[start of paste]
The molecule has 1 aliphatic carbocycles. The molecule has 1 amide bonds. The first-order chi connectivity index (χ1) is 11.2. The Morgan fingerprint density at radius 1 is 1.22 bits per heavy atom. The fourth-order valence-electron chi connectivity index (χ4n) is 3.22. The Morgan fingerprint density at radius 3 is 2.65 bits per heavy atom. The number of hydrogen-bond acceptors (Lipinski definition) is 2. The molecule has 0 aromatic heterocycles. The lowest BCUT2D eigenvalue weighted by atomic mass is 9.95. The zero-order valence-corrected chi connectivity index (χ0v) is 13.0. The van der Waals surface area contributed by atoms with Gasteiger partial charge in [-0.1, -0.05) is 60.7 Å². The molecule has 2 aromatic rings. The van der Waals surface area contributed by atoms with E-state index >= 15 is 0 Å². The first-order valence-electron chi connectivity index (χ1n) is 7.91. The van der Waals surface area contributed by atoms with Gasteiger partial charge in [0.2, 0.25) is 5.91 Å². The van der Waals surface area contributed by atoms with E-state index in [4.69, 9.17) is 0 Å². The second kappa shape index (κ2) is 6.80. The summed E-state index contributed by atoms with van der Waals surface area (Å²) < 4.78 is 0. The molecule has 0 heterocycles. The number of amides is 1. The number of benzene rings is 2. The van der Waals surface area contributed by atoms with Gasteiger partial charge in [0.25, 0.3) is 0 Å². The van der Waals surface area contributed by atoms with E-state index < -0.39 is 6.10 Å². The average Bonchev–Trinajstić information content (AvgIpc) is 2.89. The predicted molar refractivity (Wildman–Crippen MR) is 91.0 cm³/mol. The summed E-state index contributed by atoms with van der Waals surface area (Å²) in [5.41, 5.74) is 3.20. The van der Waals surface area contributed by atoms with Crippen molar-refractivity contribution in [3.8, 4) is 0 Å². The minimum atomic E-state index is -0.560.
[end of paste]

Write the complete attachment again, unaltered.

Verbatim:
The molecule has 1 aliphatic carbocycles. The molecule has 1 amide bonds. The first-order chi connectivity index (χ1) is 11.2. The Morgan fingerprint density at radius 1 is 1.22 bits per heavy atom. The fourth-order valence-electron chi connectivity index (χ4n) is 3.22. The Morgan fingerprint density at radius 3 is 2.65 bits per heavy atom. The number of hydrogen-bond acceptors (Lipinski definition) is 2. The molecule has 0 aromatic heterocycles. The lowest BCUT2D eigenvalue weighted by atomic mass is 9.95. The zero-order valence-corrected chi connectivity index (χ0v) is 13.0. The van der Waals surface area contributed by atoms with Gasteiger partial charge in [-0.1, -0.05) is 60.7 Å². The molecule has 2 aromatic rings. The van der Waals surface area contributed by atoms with E-state index >= 15 is 0 Å². The first-order valence-electron chi connectivity index (χ1n) is 7.91. The van der Waals surface area contributed by atoms with Gasteiger partial charge in [0.2, 0.25) is 5.91 Å². The van der Waals surface area contributed by atoms with E-state index in [4.69, 9.17) is 0 Å². The second kappa shape index (κ2) is 6.80. The summed E-state index contributed by atoms with van der Waals surface area (Å²) < 4.78 is 0. The molecule has 0 heterocycles. The number of amides is 1. The number of benzene rings is 2. The van der Waals surface area contributed by atoms with Gasteiger partial charge in [0.25, 0.3) is 0 Å². The van der Waals surface area contributed by atoms with E-state index < -0.39 is 6.10 Å². The average Bonchev–Trinajstić information content (AvgIpc) is 2.89. The predicted molar refractivity (Wildman–Crippen MR) is 91.0 cm³/mol. The summed E-state index contributed by atoms with van der Waals surface area (Å²) in [5.41, 5.74) is 3.20. The van der Waals surface area contributed by atoms with Crippen molar-refractivity contribution in [3.8, 4) is 0 Å². The minimum atomic E-state index is -0.560.